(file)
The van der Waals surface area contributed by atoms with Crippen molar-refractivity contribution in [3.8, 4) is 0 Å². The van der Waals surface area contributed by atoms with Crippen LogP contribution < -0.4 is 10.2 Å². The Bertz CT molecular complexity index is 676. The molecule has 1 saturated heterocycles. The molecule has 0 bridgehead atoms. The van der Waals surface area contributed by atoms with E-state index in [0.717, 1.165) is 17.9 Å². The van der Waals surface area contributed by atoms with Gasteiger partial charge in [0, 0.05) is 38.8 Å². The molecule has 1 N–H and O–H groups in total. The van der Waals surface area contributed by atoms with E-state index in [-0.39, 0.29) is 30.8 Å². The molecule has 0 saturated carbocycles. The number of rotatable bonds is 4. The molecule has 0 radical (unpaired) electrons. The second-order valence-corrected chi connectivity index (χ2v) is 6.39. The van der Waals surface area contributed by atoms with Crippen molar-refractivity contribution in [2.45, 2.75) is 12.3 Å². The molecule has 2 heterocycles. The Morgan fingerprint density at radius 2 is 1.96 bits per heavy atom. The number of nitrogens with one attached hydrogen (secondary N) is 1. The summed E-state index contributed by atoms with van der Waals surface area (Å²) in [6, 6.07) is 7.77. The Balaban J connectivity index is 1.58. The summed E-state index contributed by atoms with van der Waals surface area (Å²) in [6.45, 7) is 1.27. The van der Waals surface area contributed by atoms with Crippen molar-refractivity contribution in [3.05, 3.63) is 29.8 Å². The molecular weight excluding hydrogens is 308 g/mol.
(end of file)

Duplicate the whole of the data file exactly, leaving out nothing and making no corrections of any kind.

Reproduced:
The van der Waals surface area contributed by atoms with Crippen molar-refractivity contribution in [3.8, 4) is 0 Å². The van der Waals surface area contributed by atoms with Crippen LogP contribution < -0.4 is 10.2 Å². The Bertz CT molecular complexity index is 676. The molecule has 1 saturated heterocycles. The molecule has 0 bridgehead atoms. The van der Waals surface area contributed by atoms with E-state index in [0.717, 1.165) is 17.9 Å². The van der Waals surface area contributed by atoms with Gasteiger partial charge in [0, 0.05) is 38.8 Å². The molecule has 1 N–H and O–H groups in total. The van der Waals surface area contributed by atoms with E-state index in [-0.39, 0.29) is 30.8 Å². The molecule has 0 saturated carbocycles. The number of rotatable bonds is 4. The molecule has 0 radical (unpaired) electrons. The second-order valence-corrected chi connectivity index (χ2v) is 6.39. The van der Waals surface area contributed by atoms with Crippen molar-refractivity contribution in [2.45, 2.75) is 12.3 Å². The molecule has 2 heterocycles. The Morgan fingerprint density at radius 2 is 1.96 bits per heavy atom. The number of nitrogens with one attached hydrogen (secondary N) is 1. The summed E-state index contributed by atoms with van der Waals surface area (Å²) in [6, 6.07) is 7.77. The Balaban J connectivity index is 1.58. The summed E-state index contributed by atoms with van der Waals surface area (Å²) in [6.45, 7) is 1.27. The van der Waals surface area contributed by atoms with Crippen molar-refractivity contribution in [3.05, 3.63) is 29.8 Å². The molecular weight excluding hydrogens is 308 g/mol.